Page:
To make a Type 3 simulant, we could choose one of many fillers/additives such as one of the binders or plasticizers, but these chemicals are even more commonly found in motor oils and some brake fluids.

A Type 4 simulant would be an “alternative or substitute chemical.” The difficulty here is that unlike a Type 1, 2, or 3 simulant, a Type 4 simulant is often a patent protected (and unidentified) pseudo that is manufactured to “smell like” C4 or RDX or whatever it is mimicking.

Therefore you are training your dog on a chemical that is supposed to “smell like” the compound you are interested in, but there is no scientific evidence for what “smell like” actually is. In most cases these alternative chemicals are unknown to you, and this is why I don’t recommend using a true pseudo scent.

My Personal Recommendations
In my opinion, you should not train your dog on an unknown substance, just because the manufacturer of the product says you should. Type 1-3 simulants are manufactured with known chemicals which are either the active ingredient or some ancillary ingredient found in the compound.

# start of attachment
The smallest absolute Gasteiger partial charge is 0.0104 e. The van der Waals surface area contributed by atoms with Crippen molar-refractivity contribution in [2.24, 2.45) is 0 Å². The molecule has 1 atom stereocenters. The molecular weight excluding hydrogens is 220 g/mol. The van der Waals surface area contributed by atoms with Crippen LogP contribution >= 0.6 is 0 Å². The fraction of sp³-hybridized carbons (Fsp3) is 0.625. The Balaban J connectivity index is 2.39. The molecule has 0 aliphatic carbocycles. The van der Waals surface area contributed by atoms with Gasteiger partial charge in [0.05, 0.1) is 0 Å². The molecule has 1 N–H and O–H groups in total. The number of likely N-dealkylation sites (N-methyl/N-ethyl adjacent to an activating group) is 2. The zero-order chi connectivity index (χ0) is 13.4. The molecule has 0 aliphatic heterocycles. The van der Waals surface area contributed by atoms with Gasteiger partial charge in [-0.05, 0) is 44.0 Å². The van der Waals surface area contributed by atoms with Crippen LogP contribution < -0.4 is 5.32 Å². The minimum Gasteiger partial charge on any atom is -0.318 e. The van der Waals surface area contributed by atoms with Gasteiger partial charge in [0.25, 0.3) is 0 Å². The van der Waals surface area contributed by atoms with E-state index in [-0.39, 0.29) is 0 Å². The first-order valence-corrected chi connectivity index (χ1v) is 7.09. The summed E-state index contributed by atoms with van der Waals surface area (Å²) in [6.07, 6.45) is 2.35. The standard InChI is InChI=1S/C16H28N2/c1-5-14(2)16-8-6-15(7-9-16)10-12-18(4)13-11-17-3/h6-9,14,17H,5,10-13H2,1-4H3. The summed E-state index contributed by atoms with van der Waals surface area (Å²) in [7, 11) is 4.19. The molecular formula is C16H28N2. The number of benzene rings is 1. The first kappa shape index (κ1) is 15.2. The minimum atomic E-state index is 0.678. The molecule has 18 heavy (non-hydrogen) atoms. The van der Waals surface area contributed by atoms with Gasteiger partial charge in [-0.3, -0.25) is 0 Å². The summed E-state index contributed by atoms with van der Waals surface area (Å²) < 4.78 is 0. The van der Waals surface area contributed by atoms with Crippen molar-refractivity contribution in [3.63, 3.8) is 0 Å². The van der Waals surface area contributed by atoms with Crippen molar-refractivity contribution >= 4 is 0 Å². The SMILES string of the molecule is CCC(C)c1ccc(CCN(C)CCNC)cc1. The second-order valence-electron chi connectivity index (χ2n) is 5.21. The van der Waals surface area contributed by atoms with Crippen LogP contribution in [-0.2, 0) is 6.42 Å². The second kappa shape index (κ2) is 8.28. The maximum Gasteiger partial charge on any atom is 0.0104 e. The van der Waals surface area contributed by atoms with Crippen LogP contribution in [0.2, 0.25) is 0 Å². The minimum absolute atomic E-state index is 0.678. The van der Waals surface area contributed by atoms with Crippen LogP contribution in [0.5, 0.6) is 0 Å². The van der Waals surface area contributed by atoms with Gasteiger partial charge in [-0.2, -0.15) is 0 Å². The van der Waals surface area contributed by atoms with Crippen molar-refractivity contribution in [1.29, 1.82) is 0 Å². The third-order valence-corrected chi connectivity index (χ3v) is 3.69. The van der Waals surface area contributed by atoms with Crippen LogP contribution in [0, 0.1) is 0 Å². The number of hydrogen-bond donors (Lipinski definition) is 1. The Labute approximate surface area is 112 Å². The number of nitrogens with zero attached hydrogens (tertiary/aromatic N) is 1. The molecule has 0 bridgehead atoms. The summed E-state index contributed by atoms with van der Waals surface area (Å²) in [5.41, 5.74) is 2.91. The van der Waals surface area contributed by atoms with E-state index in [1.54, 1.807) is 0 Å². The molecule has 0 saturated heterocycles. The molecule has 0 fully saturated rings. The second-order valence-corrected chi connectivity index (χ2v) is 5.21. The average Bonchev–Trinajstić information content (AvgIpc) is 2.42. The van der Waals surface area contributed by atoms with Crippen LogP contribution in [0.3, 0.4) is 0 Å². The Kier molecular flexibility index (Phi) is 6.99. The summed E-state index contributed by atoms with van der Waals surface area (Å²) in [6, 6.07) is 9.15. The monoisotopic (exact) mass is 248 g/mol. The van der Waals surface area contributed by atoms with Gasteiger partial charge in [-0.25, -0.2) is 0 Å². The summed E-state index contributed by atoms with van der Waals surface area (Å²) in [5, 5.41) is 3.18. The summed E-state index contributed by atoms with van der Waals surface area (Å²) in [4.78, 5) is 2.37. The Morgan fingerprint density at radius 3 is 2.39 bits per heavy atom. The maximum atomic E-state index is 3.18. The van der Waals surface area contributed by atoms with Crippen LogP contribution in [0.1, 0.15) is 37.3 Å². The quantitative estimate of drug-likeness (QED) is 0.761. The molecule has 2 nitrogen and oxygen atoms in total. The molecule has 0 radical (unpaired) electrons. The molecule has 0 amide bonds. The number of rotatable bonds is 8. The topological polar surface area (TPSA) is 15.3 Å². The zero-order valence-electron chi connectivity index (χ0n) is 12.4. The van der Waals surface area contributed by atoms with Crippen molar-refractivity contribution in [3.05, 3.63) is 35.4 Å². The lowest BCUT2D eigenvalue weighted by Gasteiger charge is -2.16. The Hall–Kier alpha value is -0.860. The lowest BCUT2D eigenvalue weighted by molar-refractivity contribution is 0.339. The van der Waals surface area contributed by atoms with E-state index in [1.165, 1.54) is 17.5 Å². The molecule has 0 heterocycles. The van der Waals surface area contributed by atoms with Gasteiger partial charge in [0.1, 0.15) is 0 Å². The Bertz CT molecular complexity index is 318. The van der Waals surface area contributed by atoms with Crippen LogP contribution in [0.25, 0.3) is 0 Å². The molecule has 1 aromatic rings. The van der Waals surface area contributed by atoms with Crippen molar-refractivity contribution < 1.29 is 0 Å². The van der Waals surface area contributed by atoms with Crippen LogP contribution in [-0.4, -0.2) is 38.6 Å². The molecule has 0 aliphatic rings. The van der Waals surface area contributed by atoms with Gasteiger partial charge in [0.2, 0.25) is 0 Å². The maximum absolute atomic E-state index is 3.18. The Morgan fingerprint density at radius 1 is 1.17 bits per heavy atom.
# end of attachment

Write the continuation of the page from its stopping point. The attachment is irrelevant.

It is commonly accepted among research chemists in the field that Type 4 simulants or true Pseudo chemicals have no peer-reviewed scientific research to show their effectiveness.

Until the manufacturer of the pseudo scent is able to provide you with the information about what is in the pseudo scent, you will not know what you are training your dog on, nor will you know how the manufacturer determined that it “smells like” the target odor or real compound you are trying to locate.

Type 1 through 3 simulants have something to do with the compound in question, directly, where the Type 4 simulant does not, necessarily.